In honour of National Work Life Week, here’s 3 simple but effective ways to engage and support working parents. Small changes like these add value to all employees, regardless of parental status. They’ll also demonstrate a real commitment to employee wellbeing and work life balance.
The Power of Quiet
Designating quiet areas at work can have a profound effect on productivity. Open plan offices are the norm despite repeatedly shown to reduce focus and satisfaction at work. Working parents, particularly those with young children, will appreciate quiet space to focus. If it’s common to find empty meeting rooms quickly snatched by solo workers, your employees will appreciate these more official quiet zones. Designating entire rooms for focused work isn’t always feasible, so consider scheduling one or two 90 minute periods throughout the day for undisturbed deep thinking instead.
This kind of 90 minute ‘surge schedule’ is a powerful way to maximise productivity and reduce stress. It’s based on harnessing our natural ultradian rhythms. Our brains are designed to alternate between high frequency, intense activity and lower frequency, less focused periods of recovery. Our bodies do the same. When you pause for a social media break or informal chat with a colleague, your brain is deliberately downshifting. Rather than seeing these moments as ‘slacking off’, good employers recognise them as essential pauses. They build resilience and maximise effectiveness. No one can focus intensely from 9am to 5pm every day and insisting employees do is futile.
In an 8 hour office day, the average worker is only productive for 2 hours and 53 minutes. If that makes you choke on your latte, measure how often you’re on news or social media sites. (Are you reading this at your desk?) These two activities, together with talking to colleagues about non work things, make up another 3 working hours, according to a study by Vouchercloud. Add in personal calls, texts, coffees, snacks or cigarettes and that’s 8 hours clocked.
Rather than despairing, make the most of these energetic ebbs and flows to supercharge collective productivity. Redesigning the working day will keep parents in the fold and help everyone avoid burnout.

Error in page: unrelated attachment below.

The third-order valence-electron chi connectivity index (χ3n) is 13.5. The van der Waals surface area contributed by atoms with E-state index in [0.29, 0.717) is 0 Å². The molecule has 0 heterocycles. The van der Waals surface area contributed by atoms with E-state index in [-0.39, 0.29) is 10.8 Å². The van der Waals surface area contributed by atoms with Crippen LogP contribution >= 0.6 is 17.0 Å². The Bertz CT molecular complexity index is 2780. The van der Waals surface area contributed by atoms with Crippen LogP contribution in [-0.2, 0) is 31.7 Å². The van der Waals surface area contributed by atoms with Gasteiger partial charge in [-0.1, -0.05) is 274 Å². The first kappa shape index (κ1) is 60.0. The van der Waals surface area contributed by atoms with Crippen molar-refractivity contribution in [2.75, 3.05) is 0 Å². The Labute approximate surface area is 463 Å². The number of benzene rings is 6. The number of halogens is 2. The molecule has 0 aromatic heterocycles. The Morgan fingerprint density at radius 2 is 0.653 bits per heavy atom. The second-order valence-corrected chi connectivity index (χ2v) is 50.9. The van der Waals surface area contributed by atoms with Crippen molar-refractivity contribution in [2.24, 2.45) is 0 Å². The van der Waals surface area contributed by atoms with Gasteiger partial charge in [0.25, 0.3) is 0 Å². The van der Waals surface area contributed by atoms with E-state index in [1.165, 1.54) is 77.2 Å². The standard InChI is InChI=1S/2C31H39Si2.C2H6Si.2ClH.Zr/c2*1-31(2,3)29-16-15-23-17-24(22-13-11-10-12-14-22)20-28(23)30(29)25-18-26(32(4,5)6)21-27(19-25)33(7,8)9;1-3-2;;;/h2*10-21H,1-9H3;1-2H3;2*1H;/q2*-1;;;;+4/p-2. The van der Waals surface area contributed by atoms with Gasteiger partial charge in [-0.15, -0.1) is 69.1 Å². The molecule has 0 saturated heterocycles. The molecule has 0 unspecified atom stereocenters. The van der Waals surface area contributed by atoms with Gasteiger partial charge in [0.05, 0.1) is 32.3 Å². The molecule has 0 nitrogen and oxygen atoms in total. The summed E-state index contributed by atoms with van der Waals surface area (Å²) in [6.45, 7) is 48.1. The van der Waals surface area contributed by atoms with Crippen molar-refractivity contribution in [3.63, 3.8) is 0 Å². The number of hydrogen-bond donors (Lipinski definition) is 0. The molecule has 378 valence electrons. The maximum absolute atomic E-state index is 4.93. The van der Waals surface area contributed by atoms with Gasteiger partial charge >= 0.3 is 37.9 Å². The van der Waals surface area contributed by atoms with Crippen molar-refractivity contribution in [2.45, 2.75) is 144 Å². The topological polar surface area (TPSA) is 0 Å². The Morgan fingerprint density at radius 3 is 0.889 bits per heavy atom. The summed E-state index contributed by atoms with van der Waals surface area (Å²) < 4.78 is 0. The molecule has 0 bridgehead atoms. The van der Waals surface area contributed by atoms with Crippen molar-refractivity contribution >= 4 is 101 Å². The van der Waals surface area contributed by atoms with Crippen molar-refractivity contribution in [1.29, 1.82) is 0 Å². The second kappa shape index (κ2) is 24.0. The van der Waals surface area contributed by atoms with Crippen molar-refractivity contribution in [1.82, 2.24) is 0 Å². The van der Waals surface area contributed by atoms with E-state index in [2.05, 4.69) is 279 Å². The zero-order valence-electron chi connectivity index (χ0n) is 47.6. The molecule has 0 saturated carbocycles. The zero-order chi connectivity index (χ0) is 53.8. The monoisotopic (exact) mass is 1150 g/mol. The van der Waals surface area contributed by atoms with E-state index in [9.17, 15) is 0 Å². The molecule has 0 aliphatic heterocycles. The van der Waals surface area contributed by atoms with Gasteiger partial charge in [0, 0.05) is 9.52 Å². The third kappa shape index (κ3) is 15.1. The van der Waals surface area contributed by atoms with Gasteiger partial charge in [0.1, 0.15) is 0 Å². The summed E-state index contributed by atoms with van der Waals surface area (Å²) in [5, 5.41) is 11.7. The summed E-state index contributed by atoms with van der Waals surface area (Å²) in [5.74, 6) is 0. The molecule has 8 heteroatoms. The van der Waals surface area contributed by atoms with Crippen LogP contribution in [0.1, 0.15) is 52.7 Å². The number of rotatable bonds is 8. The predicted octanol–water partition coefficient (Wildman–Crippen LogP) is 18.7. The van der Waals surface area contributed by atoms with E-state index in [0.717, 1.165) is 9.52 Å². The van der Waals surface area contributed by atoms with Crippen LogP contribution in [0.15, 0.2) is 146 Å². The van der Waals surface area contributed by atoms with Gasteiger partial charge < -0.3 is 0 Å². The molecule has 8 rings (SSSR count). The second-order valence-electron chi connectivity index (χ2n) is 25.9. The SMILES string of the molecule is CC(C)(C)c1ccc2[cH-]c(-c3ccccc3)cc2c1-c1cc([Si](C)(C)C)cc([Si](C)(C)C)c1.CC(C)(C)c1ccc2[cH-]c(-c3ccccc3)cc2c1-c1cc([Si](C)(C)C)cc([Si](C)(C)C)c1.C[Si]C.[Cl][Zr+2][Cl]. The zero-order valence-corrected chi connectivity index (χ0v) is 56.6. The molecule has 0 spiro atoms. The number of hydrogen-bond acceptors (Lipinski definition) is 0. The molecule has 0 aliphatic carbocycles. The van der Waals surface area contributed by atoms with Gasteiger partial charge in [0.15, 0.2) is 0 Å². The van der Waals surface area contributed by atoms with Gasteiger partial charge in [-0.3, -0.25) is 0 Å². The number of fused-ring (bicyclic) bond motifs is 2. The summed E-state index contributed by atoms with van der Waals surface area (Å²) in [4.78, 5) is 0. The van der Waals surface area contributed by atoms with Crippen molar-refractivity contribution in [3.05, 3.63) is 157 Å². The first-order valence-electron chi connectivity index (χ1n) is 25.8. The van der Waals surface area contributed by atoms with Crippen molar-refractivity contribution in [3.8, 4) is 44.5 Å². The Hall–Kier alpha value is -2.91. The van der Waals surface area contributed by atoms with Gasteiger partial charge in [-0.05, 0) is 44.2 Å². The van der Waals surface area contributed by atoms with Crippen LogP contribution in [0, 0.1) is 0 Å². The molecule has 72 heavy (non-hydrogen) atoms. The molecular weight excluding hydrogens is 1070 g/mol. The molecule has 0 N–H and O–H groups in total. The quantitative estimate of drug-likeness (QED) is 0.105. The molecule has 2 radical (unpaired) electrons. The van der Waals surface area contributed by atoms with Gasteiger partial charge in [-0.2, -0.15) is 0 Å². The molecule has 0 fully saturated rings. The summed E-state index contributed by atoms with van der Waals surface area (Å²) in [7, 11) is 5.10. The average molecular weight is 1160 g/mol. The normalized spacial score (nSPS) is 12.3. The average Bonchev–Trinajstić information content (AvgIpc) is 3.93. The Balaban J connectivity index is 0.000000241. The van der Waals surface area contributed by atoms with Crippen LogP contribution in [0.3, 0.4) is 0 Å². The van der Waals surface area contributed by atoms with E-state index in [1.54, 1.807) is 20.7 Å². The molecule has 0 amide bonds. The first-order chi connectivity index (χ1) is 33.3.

3pm is the new 6pm
Who says we can only socialise after hours? Why not make the 3pm slump a time to come together, away from the screens. It could be coffee, fresh juice, light conversation or even a group exercise or yoga class.
One of the hardest realities of working life for many parents is the weekly happy hour or office socials. A foundation for team connection, work drinks help us relax and connect. They are central to the informal evolution of many corporate cultures but they also epitomise a working parents dilemma. Prioritise career or family? Whichever we choose, there’s an inevitable sense we’ve let someone down and negatively impacted our future. Many of us feel emotionally torn and distracted even once we’ve made a choice. You don’t need to wipe out end of week drinks to support working parents, but it isn’t hard to offer a more varied and inclusive social calendar.
Yoga and group relaxation classes are an excellent alternative to alcohol powered parties because they offer many of the same benefits of drinks plus many more. A yoga class promotes relaxation, helps people feel more patient, kind and mindful of those around them and even beats medication as an anti-depressant. The practice has also been proven to reduce work absence related to back pain from poor posture and stress. These improvements to long term productivity and the bottom line are only just coming into focus as yoga moves into the mainstream at work.
These are all relatively small changes with the potential for a profound shift in overall workplace happiness. Imagine the relationship towards work of a new generation of employees who’ve grown up with working parents energised as they leave in the morning, happy and content at bedtime and present and attentive on the weekend.